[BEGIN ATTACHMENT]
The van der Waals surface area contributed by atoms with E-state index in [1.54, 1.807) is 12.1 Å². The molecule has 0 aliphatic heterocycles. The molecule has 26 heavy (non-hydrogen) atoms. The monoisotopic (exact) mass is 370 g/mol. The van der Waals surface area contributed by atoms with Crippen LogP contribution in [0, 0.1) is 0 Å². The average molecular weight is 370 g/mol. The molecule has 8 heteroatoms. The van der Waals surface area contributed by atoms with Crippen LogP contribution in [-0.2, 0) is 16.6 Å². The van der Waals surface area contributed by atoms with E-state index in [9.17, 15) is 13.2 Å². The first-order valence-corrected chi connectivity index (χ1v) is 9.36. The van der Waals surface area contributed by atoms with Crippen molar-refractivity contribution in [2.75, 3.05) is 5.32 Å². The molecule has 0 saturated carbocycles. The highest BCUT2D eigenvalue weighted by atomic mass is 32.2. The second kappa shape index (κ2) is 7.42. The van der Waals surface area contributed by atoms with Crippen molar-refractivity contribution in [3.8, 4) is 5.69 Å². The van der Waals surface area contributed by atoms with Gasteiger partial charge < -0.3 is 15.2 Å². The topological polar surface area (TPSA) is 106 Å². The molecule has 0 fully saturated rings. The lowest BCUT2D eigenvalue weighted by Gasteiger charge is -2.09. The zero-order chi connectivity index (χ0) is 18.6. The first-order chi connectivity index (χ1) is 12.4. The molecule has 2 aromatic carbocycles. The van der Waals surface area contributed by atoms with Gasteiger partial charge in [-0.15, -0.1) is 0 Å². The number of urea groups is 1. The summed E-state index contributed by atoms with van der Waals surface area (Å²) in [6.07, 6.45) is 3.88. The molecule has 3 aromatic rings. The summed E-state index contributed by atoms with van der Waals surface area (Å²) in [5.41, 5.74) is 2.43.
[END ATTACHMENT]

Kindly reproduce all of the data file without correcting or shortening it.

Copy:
The van der Waals surface area contributed by atoms with E-state index in [1.54, 1.807) is 12.1 Å². The molecule has 0 aliphatic heterocycles. The molecule has 26 heavy (non-hydrogen) atoms. The monoisotopic (exact) mass is 370 g/mol. The van der Waals surface area contributed by atoms with Crippen LogP contribution in [0, 0.1) is 0 Å². The average molecular weight is 370 g/mol. The molecule has 8 heteroatoms. The van der Waals surface area contributed by atoms with Crippen LogP contribution in [-0.2, 0) is 16.6 Å². The van der Waals surface area contributed by atoms with E-state index in [9.17, 15) is 13.2 Å². The first-order valence-corrected chi connectivity index (χ1v) is 9.36. The van der Waals surface area contributed by atoms with Crippen molar-refractivity contribution in [2.75, 3.05) is 5.32 Å². The molecule has 0 saturated carbocycles. The highest BCUT2D eigenvalue weighted by atomic mass is 32.2. The second kappa shape index (κ2) is 7.42. The van der Waals surface area contributed by atoms with Crippen molar-refractivity contribution in [3.8, 4) is 5.69 Å². The van der Waals surface area contributed by atoms with Gasteiger partial charge < -0.3 is 15.2 Å². The topological polar surface area (TPSA) is 106 Å². The molecule has 0 fully saturated rings. The lowest BCUT2D eigenvalue weighted by Gasteiger charge is -2.09. The zero-order chi connectivity index (χ0) is 18.6. The first-order chi connectivity index (χ1) is 12.4. The molecule has 2 aromatic carbocycles. The van der Waals surface area contributed by atoms with Gasteiger partial charge in [-0.15, -0.1) is 0 Å². The number of urea groups is 1. The summed E-state index contributed by atoms with van der Waals surface area (Å²) in [6.07, 6.45) is 3.88. The molecule has 3 aromatic rings. The summed E-state index contributed by atoms with van der Waals surface area (Å²) in [5.41, 5.74) is 2.43.